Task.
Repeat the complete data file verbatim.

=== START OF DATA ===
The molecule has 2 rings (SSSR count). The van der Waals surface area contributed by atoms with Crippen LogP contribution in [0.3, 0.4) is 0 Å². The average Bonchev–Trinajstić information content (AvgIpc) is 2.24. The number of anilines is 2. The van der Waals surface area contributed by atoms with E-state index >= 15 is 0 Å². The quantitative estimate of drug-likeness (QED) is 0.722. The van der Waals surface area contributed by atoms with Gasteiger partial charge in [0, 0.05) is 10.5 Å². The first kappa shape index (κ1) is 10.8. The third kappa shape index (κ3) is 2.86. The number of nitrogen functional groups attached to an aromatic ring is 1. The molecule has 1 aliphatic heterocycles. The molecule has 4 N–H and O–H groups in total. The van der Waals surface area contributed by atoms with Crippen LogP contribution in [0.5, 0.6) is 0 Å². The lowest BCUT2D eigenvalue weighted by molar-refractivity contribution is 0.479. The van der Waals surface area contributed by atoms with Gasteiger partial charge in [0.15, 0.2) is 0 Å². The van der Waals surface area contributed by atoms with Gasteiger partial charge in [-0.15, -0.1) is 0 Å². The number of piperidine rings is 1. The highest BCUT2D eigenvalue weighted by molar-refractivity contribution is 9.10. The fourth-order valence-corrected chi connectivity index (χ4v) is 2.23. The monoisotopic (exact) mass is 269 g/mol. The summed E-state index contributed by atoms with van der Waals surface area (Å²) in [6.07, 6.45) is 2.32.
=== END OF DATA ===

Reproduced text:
The molecule has 2 rings (SSSR count). The van der Waals surface area contributed by atoms with Crippen LogP contribution in [0.3, 0.4) is 0 Å². The average Bonchev–Trinajstić information content (AvgIpc) is 2.24. The number of anilines is 2. The van der Waals surface area contributed by atoms with E-state index >= 15 is 0 Å². The quantitative estimate of drug-likeness (QED) is 0.722. The van der Waals surface area contributed by atoms with Gasteiger partial charge in [0, 0.05) is 10.5 Å². The first kappa shape index (κ1) is 10.8. The third kappa shape index (κ3) is 2.86. The number of nitrogen functional groups attached to an aromatic ring is 1. The molecule has 1 aliphatic heterocycles. The molecule has 4 N–H and O–H groups in total. The van der Waals surface area contributed by atoms with Crippen LogP contribution in [0.5, 0.6) is 0 Å². The lowest BCUT2D eigenvalue weighted by molar-refractivity contribution is 0.479. The van der Waals surface area contributed by atoms with Gasteiger partial charge in [0.15, 0.2) is 0 Å². The van der Waals surface area contributed by atoms with Gasteiger partial charge in [-0.15, -0.1) is 0 Å². The number of piperidine rings is 1. The highest BCUT2D eigenvalue weighted by molar-refractivity contribution is 9.10. The fourth-order valence-corrected chi connectivity index (χ4v) is 2.23. The monoisotopic (exact) mass is 269 g/mol. The summed E-state index contributed by atoms with van der Waals surface area (Å²) in [6.07, 6.45) is 2.32.